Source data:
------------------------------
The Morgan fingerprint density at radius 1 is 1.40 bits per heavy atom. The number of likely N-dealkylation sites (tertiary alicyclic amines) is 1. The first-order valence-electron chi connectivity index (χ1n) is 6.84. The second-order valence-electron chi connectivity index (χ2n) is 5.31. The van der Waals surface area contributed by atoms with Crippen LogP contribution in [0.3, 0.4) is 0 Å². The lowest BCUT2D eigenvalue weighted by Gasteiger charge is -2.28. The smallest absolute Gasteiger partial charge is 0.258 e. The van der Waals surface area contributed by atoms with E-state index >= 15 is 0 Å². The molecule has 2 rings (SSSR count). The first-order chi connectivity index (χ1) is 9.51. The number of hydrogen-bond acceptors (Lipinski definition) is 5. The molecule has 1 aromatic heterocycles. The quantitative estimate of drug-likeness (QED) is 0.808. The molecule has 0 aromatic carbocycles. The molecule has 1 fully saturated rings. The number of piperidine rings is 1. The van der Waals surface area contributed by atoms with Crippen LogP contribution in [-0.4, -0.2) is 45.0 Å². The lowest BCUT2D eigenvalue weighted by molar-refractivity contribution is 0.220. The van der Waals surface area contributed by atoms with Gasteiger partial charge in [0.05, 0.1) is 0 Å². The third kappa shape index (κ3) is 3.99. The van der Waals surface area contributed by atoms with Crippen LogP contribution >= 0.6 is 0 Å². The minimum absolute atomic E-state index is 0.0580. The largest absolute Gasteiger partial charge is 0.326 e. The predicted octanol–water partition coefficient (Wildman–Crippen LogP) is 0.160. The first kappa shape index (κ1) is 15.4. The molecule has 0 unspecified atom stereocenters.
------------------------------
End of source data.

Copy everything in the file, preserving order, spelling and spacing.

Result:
The Morgan fingerprint density at radius 1 is 1.40 bits per heavy atom. The number of likely N-dealkylation sites (tertiary alicyclic amines) is 1. The first-order valence-electron chi connectivity index (χ1n) is 6.84. The second-order valence-electron chi connectivity index (χ2n) is 5.31. The van der Waals surface area contributed by atoms with Crippen LogP contribution in [0.3, 0.4) is 0 Å². The lowest BCUT2D eigenvalue weighted by Gasteiger charge is -2.28. The smallest absolute Gasteiger partial charge is 0.258 e. The van der Waals surface area contributed by atoms with E-state index >= 15 is 0 Å². The molecule has 2 rings (SSSR count). The first-order chi connectivity index (χ1) is 9.51. The number of hydrogen-bond acceptors (Lipinski definition) is 5. The molecule has 1 aromatic heterocycles. The quantitative estimate of drug-likeness (QED) is 0.808. The molecule has 0 aromatic carbocycles. The molecule has 1 fully saturated rings. The number of piperidine rings is 1. The van der Waals surface area contributed by atoms with Crippen LogP contribution in [-0.4, -0.2) is 45.0 Å². The lowest BCUT2D eigenvalue weighted by molar-refractivity contribution is 0.220. The van der Waals surface area contributed by atoms with Gasteiger partial charge in [0.05, 0.1) is 0 Å². The third kappa shape index (κ3) is 3.99. The van der Waals surface area contributed by atoms with Crippen LogP contribution >= 0.6 is 0 Å². The minimum absolute atomic E-state index is 0.0580. The largest absolute Gasteiger partial charge is 0.326 e. The predicted octanol–water partition coefficient (Wildman–Crippen LogP) is 0.160. The first kappa shape index (κ1) is 15.4. The molecule has 0 unspecified atom stereocenters.